Amy Coney Barrett 2, Liberals 0.
Her victory this time was a moral one, striking a blow at critics who asserted she was nothing more than a partisan political hack who would put her own political preferences ahead of the rule of law.
I’m talking, of course, about Barrett joining a 7-2 majority ruling that the states and individuals challenging the Affordable Care Act in California v. Texas didn’t have standing to sue over the individual mandate. This is especially noteworthy because, last October, Democrats made demagoguing the ACA their key line of attack against Barrett during her confirmation battle. There were numerous examples, one of the most blatant being Alexandria Ocasio-Cortez’s contention that: “Confirming Amy Coney Barrett will be the end of the Affordable Care Act.”
This was (and still is) bullshit. But AOC wasn’t alone. As The Beast noted at the time, “Democrats disregarded the immediate subject of the hearing to pull on America’s heartstrings, showing big, poster-size photos of adorable kids whose moms and dads would lose their health care if Judge Barrett becomes Justice Barrett.”
To be fair, Democrats probably couldn’t resist scaremongering this topic, due to the timing. The court was set to hear a case seeking to overturn the ACA less than a month later, and Barrett had previously questioned Chief Justice John Roberts’ assertion that the individual mandate constitutes a tax instead of a penalty. Their strategy was ostensibly also aimed at defeating Trump on Nov. 3, plus a couple of GOP senators; Barrett’s temperament and identity made her harder to demonize.
But even intellectually honest liberals conceded they could not divine Barrett’s future ruling on the ACA because, as I wrote at the time, “there’s also no reason to believe Barrett would agree with the forthcoming lawsuit.”
I’m not taking a victory lap for having special insight. Almost every smart conservative I read was in complete agreement—not only on the outcome, but also in explaining why Barrett would be unlikely to overturn the ACA.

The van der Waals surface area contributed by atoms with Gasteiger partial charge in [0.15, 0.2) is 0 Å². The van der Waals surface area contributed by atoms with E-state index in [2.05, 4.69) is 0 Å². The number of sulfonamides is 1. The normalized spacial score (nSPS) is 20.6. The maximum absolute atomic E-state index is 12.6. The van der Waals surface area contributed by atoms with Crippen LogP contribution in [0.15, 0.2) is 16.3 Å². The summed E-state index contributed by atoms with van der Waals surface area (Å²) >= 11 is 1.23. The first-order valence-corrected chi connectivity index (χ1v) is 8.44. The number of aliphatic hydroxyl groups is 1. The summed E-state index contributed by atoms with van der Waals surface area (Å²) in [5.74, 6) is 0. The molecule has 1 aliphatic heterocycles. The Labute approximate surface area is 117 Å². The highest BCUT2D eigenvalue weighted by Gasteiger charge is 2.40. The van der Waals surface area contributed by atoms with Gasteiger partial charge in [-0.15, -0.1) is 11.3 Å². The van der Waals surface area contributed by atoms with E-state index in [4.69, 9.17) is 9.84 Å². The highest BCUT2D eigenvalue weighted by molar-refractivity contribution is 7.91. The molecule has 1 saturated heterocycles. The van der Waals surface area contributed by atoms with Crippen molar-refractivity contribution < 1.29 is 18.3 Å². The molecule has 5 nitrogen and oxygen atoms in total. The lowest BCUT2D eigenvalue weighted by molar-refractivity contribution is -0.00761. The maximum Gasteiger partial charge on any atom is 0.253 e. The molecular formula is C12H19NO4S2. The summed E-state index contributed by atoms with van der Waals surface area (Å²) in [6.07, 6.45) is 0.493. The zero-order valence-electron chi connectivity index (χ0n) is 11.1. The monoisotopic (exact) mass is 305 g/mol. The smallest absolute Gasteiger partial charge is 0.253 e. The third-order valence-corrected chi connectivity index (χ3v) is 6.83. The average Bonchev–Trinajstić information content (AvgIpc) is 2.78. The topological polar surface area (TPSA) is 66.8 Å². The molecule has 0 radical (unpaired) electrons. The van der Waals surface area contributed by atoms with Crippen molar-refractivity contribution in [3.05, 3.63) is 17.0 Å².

At Bloomberg, Ramesh Ponnuru wrote that, “The lawsuit has to overcome several hurdles. One is the question of the standing to sue: Plaintiffs have to show that they’ve been injured, and if the tax is zero [which it currently is], who is the victim? Another is a technical question known as ‘severability’: Why should the whole law go because of a portion of it that Congress has already effectively repealed?”
Even before that (and before Barrett was nominated), Philip Klein, then of the Washington Examiner, wrote that “it’s hard to see why anybody in this case would have legal standing to sue, a threshold which typically requires showing injury.”
We know now that they were right, but that didn’t stop Democrats from pretending Barrett’s vote against the ACA was a fait accompli. While the attacks were not as personal, vicious, or effective as those on previous Republican nominees (such as Robert Bork, Clarence Thomas, and Brett Kavanaugh), the wholly fabricated assumption that she would overturn Obamacare in the middle of a pandemic (as they liked to add) speaks to how ugly our confirmation hearings have become.
Barrett now gets to have the last laugh and also redeem herself. The underlying contention was that she was a political hack and a religious nut—a pawn who would do Republicans’ bidding rather than a legal thinker with principles and a mind of her own. The assumption here was that originalism and textualism is all a scam.
But while it is true that two Republican nominees (Justices Samuel Alito and Neil Gorsuch) dissented, the fact that four conservative Justices, including ACB, voted to uphold the ACA suggests to me that they are still capable of prioritizing the appropriate role of the judicial branch (to interpret the law) ahead of their own personal political leanings (and legislating from the bench). These conservative Justices probably don’t like Obamacare, but they were willing to put that aside and follow the law.
In this case, that meant correctly (in my view) ruling that the plaintiffs did not have standing to sue. As Justice Thomas wrote, “...we must assess the current suit on its own terms. And, here, there is a fundamental problem with the arguments advanced by the plaintiffs in attacking the act—they have not identified any unlawful action that has injured them.”
For those who care about institutions and democracy and the rule of law, this should be a great comfort. I am reminded of all the Republican judges and local officials who did the right thing when Donald Trump tried to overthrow a free and fair election. However, progressives should not take this to mean that Barrett doesn’t pose a threat or that it’s smooth sailing from here on out. There’s no reason to believe that Barrett’s intellectual honesty and adherence to the proper role of a judge would prevent her from tackling issues that Democrats hold even more dear… such as Roe v. Wade.
Don’t be surprised if that’s exactly what happens next year.